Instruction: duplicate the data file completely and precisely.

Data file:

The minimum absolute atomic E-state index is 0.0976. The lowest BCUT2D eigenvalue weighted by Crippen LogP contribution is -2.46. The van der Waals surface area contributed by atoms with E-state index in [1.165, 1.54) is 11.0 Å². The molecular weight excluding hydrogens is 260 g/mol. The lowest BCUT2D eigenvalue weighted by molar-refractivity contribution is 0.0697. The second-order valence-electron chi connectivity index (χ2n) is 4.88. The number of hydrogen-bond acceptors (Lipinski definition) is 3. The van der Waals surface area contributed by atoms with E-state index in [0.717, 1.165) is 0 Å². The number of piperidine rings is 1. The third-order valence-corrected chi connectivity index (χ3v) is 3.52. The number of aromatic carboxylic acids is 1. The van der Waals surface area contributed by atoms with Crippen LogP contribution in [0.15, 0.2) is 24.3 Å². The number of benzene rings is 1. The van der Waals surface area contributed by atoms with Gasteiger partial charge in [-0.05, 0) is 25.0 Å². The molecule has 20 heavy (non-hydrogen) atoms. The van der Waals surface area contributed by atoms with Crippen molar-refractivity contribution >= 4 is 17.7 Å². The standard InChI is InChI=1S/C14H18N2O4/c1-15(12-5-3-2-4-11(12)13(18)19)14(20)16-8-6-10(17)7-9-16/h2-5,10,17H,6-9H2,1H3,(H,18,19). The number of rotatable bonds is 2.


The minimum absolute atomic E-state index is 0.0976. The lowest BCUT2D eigenvalue weighted by Crippen LogP contribution is -2.46. The van der Waals surface area contributed by atoms with E-state index in [1.165, 1.54) is 11.0 Å². The molecular weight excluding hydrogens is 260 g/mol. The lowest BCUT2D eigenvalue weighted by molar-refractivity contribution is 0.0697. The second-order valence-electron chi connectivity index (χ2n) is 4.88. The number of hydrogen-bond acceptors (Lipinski definition) is 3. The van der Waals surface area contributed by atoms with E-state index in [0.717, 1.165) is 0 Å². The number of piperidine rings is 1. The third-order valence-corrected chi connectivity index (χ3v) is 3.52. The number of aromatic carboxylic acids is 1. The van der Waals surface area contributed by atoms with Crippen LogP contribution in [0.15, 0.2) is 24.3 Å². The number of benzene rings is 1. The van der Waals surface area contributed by atoms with Gasteiger partial charge in [-0.05, 0) is 25.0 Å². The molecule has 20 heavy (non-hydrogen) atoms. The van der Waals surface area contributed by atoms with Crippen molar-refractivity contribution >= 4 is 17.7 Å². The standard InChI is InChI=1S/C14H18N2O4/c1-15(12-5-3-2-4-11(12)13(18)19)14(20)16-8-6-10(17)7-9-16/h2-5,10,17H,6-9H2,1H3,(H,18,19). The number of rotatable bonds is 2.